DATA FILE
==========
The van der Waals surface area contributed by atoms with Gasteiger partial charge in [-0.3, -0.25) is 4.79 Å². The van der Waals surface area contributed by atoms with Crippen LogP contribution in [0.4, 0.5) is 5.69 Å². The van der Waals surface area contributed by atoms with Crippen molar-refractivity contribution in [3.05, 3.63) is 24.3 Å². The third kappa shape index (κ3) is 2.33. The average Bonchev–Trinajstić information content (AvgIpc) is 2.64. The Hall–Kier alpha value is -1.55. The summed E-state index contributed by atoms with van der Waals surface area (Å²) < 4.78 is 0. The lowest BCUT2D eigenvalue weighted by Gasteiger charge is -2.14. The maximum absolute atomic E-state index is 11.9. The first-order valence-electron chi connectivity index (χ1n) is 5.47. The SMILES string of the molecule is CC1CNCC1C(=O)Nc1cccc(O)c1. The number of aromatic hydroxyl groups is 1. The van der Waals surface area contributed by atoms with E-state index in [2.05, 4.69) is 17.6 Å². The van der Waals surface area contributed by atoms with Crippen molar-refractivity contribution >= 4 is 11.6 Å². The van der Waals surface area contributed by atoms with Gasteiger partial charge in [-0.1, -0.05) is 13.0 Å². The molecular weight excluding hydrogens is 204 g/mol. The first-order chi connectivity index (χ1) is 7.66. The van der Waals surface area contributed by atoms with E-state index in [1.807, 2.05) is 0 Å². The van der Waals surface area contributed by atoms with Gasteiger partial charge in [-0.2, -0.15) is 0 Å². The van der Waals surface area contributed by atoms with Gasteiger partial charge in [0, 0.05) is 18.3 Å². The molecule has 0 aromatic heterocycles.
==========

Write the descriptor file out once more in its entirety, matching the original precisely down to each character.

The van der Waals surface area contributed by atoms with Gasteiger partial charge in [-0.3, -0.25) is 4.79 Å². The van der Waals surface area contributed by atoms with Crippen LogP contribution in [0.4, 0.5) is 5.69 Å². The van der Waals surface area contributed by atoms with Crippen molar-refractivity contribution in [3.05, 3.63) is 24.3 Å². The third kappa shape index (κ3) is 2.33. The average Bonchev–Trinajstić information content (AvgIpc) is 2.64. The Hall–Kier alpha value is -1.55. The summed E-state index contributed by atoms with van der Waals surface area (Å²) < 4.78 is 0. The lowest BCUT2D eigenvalue weighted by Gasteiger charge is -2.14. The maximum absolute atomic E-state index is 11.9. The first-order valence-electron chi connectivity index (χ1n) is 5.47. The SMILES string of the molecule is CC1CNCC1C(=O)Nc1cccc(O)c1. The number of aromatic hydroxyl groups is 1. The van der Waals surface area contributed by atoms with E-state index in [2.05, 4.69) is 17.6 Å². The van der Waals surface area contributed by atoms with Crippen molar-refractivity contribution >= 4 is 11.6 Å². The van der Waals surface area contributed by atoms with Gasteiger partial charge in [-0.1, -0.05) is 13.0 Å². The molecular weight excluding hydrogens is 204 g/mol. The first-order chi connectivity index (χ1) is 7.66. The van der Waals surface area contributed by atoms with E-state index in [1.807, 2.05) is 0 Å². The van der Waals surface area contributed by atoms with Gasteiger partial charge in [-0.2, -0.15) is 0 Å². The van der Waals surface area contributed by atoms with Gasteiger partial charge in [0, 0.05) is 18.3 Å². The molecule has 0 aromatic heterocycles.